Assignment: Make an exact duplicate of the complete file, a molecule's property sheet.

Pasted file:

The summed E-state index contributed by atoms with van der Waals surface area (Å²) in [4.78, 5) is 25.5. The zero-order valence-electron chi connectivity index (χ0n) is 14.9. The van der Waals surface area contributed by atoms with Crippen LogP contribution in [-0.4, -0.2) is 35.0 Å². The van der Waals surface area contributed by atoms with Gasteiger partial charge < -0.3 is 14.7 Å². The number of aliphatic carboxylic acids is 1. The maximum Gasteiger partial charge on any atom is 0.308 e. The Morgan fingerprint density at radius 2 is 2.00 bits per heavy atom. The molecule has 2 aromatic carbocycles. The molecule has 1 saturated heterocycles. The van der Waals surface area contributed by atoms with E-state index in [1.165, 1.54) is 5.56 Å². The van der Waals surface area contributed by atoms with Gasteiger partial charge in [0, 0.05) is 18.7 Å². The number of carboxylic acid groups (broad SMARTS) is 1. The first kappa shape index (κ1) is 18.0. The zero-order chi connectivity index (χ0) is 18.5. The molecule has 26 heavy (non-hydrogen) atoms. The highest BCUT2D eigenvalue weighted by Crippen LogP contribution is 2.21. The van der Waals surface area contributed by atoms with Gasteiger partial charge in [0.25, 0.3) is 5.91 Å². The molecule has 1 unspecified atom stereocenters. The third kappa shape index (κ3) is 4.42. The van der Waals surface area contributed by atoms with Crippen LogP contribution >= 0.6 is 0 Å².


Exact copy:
The summed E-state index contributed by atoms with van der Waals surface area (Å²) in [4.78, 5) is 25.5. The zero-order valence-electron chi connectivity index (χ0n) is 14.9. The van der Waals surface area contributed by atoms with Crippen LogP contribution in [-0.4, -0.2) is 35.0 Å². The van der Waals surface area contributed by atoms with Gasteiger partial charge < -0.3 is 14.7 Å². The number of aliphatic carboxylic acids is 1. The maximum Gasteiger partial charge on any atom is 0.308 e. The Morgan fingerprint density at radius 2 is 2.00 bits per heavy atom. The molecule has 2 aromatic carbocycles. The molecule has 1 saturated heterocycles. The van der Waals surface area contributed by atoms with E-state index in [1.165, 1.54) is 5.56 Å². The van der Waals surface area contributed by atoms with Gasteiger partial charge in [0, 0.05) is 18.7 Å². The number of carboxylic acid groups (broad SMARTS) is 1. The first kappa shape index (κ1) is 18.0. The zero-order chi connectivity index (χ0) is 18.5. The molecule has 26 heavy (non-hydrogen) atoms. The highest BCUT2D eigenvalue weighted by Crippen LogP contribution is 2.21. The van der Waals surface area contributed by atoms with Gasteiger partial charge in [0.25, 0.3) is 5.91 Å². The molecule has 1 unspecified atom stereocenters. The third kappa shape index (κ3) is 4.42. The van der Waals surface area contributed by atoms with Crippen LogP contribution >= 0.6 is 0 Å².